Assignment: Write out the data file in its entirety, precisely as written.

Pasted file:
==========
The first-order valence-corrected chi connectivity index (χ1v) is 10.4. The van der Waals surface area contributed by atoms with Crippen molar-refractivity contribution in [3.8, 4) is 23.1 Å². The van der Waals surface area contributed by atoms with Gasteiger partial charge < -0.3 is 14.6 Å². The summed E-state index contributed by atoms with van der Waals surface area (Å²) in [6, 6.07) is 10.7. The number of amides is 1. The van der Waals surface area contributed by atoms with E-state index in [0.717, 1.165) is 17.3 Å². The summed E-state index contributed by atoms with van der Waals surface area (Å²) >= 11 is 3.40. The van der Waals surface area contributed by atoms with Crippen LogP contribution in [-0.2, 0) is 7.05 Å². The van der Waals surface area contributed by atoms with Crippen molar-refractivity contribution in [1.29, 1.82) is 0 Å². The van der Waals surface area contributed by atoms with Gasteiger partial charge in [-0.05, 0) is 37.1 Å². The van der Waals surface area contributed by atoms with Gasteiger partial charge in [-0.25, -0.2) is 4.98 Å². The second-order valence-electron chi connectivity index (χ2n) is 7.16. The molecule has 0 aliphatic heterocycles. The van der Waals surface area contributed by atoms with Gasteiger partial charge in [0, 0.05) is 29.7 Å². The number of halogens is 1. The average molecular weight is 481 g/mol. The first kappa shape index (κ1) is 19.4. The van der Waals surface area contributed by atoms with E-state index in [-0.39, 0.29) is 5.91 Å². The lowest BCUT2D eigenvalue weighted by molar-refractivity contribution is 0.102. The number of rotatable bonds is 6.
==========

The first-order valence-corrected chi connectivity index (χ1v) is 10.4. The van der Waals surface area contributed by atoms with Crippen molar-refractivity contribution in [3.8, 4) is 23.1 Å². The van der Waals surface area contributed by atoms with Gasteiger partial charge < -0.3 is 14.6 Å². The summed E-state index contributed by atoms with van der Waals surface area (Å²) in [6, 6.07) is 10.7. The number of amides is 1. The van der Waals surface area contributed by atoms with E-state index in [0.717, 1.165) is 17.3 Å². The summed E-state index contributed by atoms with van der Waals surface area (Å²) >= 11 is 3.40. The van der Waals surface area contributed by atoms with Crippen LogP contribution in [-0.2, 0) is 7.05 Å². The van der Waals surface area contributed by atoms with Crippen molar-refractivity contribution in [1.29, 1.82) is 0 Å². The van der Waals surface area contributed by atoms with Gasteiger partial charge in [-0.05, 0) is 37.1 Å². The van der Waals surface area contributed by atoms with Gasteiger partial charge in [-0.25, -0.2) is 4.98 Å². The second-order valence-electron chi connectivity index (χ2n) is 7.16. The molecule has 0 aliphatic heterocycles. The van der Waals surface area contributed by atoms with Gasteiger partial charge in [0, 0.05) is 29.7 Å². The number of halogens is 1. The average molecular weight is 481 g/mol. The first kappa shape index (κ1) is 19.4. The van der Waals surface area contributed by atoms with E-state index in [-0.39, 0.29) is 5.91 Å². The lowest BCUT2D eigenvalue weighted by molar-refractivity contribution is 0.102. The number of rotatable bonds is 6.